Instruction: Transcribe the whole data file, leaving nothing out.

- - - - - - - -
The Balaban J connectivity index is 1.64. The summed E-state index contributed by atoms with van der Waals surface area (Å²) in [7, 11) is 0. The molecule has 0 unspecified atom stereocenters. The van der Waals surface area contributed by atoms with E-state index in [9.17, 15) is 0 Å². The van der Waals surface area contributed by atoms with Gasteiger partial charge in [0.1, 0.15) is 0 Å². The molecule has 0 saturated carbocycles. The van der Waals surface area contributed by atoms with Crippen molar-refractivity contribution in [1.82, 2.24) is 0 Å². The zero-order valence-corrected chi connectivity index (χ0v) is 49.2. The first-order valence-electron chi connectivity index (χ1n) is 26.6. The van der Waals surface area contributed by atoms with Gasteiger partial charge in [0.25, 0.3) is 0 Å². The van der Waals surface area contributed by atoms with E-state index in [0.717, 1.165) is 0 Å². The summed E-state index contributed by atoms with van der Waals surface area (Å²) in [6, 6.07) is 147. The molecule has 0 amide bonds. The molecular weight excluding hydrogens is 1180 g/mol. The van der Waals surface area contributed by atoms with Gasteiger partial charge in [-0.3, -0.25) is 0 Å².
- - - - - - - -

The Balaban J connectivity index is 1.64. The summed E-state index contributed by atoms with van der Waals surface area (Å²) in [7, 11) is 0. The molecule has 0 unspecified atom stereocenters. The van der Waals surface area contributed by atoms with E-state index in [9.17, 15) is 0 Å². The van der Waals surface area contributed by atoms with Gasteiger partial charge in [0.1, 0.15) is 0 Å². The molecule has 0 saturated carbocycles. The van der Waals surface area contributed by atoms with Crippen molar-refractivity contribution in [1.82, 2.24) is 0 Å². The zero-order valence-corrected chi connectivity index (χ0v) is 49.2. The first-order valence-electron chi connectivity index (χ1n) is 26.6. The van der Waals surface area contributed by atoms with Gasteiger partial charge in [0.25, 0.3) is 0 Å². The van der Waals surface area contributed by atoms with E-state index in [0.717, 1.165) is 0 Å². The summed E-state index contributed by atoms with van der Waals surface area (Å²) in [6, 6.07) is 147. The molecule has 0 amide bonds. The molecular weight excluding hydrogens is 1180 g/mol. The van der Waals surface area contributed by atoms with Gasteiger partial charge in [-0.3, -0.25) is 0 Å².